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All of the overloaded operators you have seen so far let you define the type of the operator’s parameters, but the number of parameters is fixed based on the type of the operator. For example, the == operator always takes two parameters, whereas the logical NOT operator always takes one. The parenthesis operator (()) is a particularly interesting operator in that it allows you to vary both the type AND number of parameters it takes!

There are two things to keep in mind: first, the parenthesis operator must be implemented as a member function. Second, in non-class C++, the () operator is used to call functions or write subexpressions that evaluate with higher precedence. In the case of operator overloading, the () operator does neither -- rather, it is just a normal operator that calls a function (named operator()) like any other overloaded operator.

Let’s take a look at a common example that lends itself to overloading this operator:

Matrices are a key component of linear algebra, and are often used to do geometric modeling and 3d computer graphics work. In this case, all you need to recognize is that the Matrix class is a 4 by 4 two-dimensional array of doubles.

In the lesson on overloading the subscript operator, you learned that we could overload operator[] to provide direct access to a private one-dimensional array. However, in this case, we want access to a private two-dimensional array. Because operator[] only has one parameter, it is not sufficient to let us index a two-dimensional array.

However, because the () operator can take as many parameters as we want it to have, we can declare a version of operator() that takes two integers and use it to access our two-dimensional array. Here is an example of this:

Now we can declare a Matrix and access it’s elements like this:

which produces the result:

```4.5
```

Now, let’s overload the () operator again, this time in a way that takes no parameters at all:

And here’s our new example:

which produces the result:

```0
```

Because the () operator is so flexible, it can be tempting to use it for many different purposes. However, this is strongly discouraged, since the () symbol does not really give any indication of what the operator is doing. In our example above, it would be better to have written the erase functionality as a function called Clear() or Erase(), as `cMatrix.Erase()` is easier to understand than `cMatrix()` (which could do anything!).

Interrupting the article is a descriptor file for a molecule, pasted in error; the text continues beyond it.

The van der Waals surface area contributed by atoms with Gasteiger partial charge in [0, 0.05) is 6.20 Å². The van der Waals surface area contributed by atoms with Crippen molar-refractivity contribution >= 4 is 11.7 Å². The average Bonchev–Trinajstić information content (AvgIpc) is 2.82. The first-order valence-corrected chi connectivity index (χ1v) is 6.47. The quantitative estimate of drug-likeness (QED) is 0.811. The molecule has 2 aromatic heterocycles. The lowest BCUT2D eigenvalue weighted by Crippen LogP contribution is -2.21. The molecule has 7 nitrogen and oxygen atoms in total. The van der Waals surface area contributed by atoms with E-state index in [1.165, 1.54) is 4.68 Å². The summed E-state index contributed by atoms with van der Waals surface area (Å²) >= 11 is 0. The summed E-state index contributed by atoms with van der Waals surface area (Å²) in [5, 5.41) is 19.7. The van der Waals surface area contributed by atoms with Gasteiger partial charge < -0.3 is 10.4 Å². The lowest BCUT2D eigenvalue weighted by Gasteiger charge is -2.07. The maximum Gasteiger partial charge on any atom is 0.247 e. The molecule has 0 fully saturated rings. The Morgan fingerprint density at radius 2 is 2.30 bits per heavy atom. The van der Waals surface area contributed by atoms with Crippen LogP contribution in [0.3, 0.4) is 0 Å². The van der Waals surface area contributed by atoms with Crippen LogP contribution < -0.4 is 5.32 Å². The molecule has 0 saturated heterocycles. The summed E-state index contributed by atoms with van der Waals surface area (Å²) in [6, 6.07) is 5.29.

Operator () is commonly overloaded with two parameters to index multidimensional arrays, or to retrieve a subset of a one dimensional array (returning all the elements from parameter 1 to parameter 2). Anything else is probably better written as a member function with a more descriptive name.

• Whew! It's getting more complicated

• sunil_s

Hi..
In above example cMatrix is a class object and you have not overloaded << operator. still "std::cout << cMatrix(1, 2)" statement is working fine without error. how is it possible??

• dismas256

that is possible because the parenthesis operator in that class returns a reference to a built-in datatype "double" which of course has its own overloaded stream extraction operator.

• bla

Is there a way to make the overloading of the parenthesis operator work usefully, when dealing with dynamically allocated objects?
I did the overloading very similar to the way described here and the only way (that I found) to access my object is:

(*object)(x,y)

which looks quite ugly...

• sandipa maheswari

be more explanatory

• Xudong

Here's a noobish question:

`double& Matrix::operator()(const int nCol, const int nRow)`

Shouldn't it be

`double& Matrix::operator()(const int &nCol, const int &nRow)`

?

• Gregory

POD types should be passed by value and not pass by reference

• Chip Hogg

Actually, he's right that something is wrong here. The "const" keyword does nothing, since POD gets passed by value. It makes more sense to write

`double& Matrix::operator()(int nCol, int nRow)`

As I understand it, the basic idea of functors is that instead of passing a function pointer to a function to do a specific job, you pass a class with an overloaded () operator to do the same job. The advantage here is that classes can store information about the state of things, whereas functions can not.

Overloading () for doing functors is an advanced-level C++ concept, so don't sweat it if you're just learning the language. :)

• sergk

I must say that functor callbacks is not perfect solution (actually, there is no such thing at all).

For caller implementation one have to use either known interface - a base class with virtual operator(), or use template.

• sergk

This concept called "function objects" or "functors".
Functors in it's essence is C++ style callbacks.